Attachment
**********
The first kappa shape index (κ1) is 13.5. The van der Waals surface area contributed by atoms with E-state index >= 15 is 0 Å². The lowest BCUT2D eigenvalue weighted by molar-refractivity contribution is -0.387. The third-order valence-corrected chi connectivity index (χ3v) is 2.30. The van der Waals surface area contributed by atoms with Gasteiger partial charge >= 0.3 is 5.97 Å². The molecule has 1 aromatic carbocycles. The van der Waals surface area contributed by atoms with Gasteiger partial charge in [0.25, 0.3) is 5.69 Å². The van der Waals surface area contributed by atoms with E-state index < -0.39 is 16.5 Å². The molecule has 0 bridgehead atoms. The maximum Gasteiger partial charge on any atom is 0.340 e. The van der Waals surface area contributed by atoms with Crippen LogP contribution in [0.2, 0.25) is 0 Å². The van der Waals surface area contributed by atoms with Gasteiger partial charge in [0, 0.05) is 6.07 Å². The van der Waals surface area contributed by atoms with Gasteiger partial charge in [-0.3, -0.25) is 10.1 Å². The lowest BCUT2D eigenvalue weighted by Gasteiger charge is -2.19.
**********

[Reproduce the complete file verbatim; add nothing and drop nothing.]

The first kappa shape index (κ1) is 13.5. The van der Waals surface area contributed by atoms with E-state index >= 15 is 0 Å². The lowest BCUT2D eigenvalue weighted by molar-refractivity contribution is -0.387. The third-order valence-corrected chi connectivity index (χ3v) is 2.30. The van der Waals surface area contributed by atoms with Gasteiger partial charge >= 0.3 is 5.97 Å². The molecule has 1 aromatic carbocycles. The van der Waals surface area contributed by atoms with Gasteiger partial charge in [0.25, 0.3) is 5.69 Å². The van der Waals surface area contributed by atoms with E-state index < -0.39 is 16.5 Å². The molecule has 0 bridgehead atoms. The maximum Gasteiger partial charge on any atom is 0.340 e. The van der Waals surface area contributed by atoms with Crippen LogP contribution in [0.2, 0.25) is 0 Å². The van der Waals surface area contributed by atoms with Gasteiger partial charge in [0, 0.05) is 6.07 Å². The van der Waals surface area contributed by atoms with Gasteiger partial charge in [-0.3, -0.25) is 10.1 Å². The lowest BCUT2D eigenvalue weighted by Gasteiger charge is -2.19.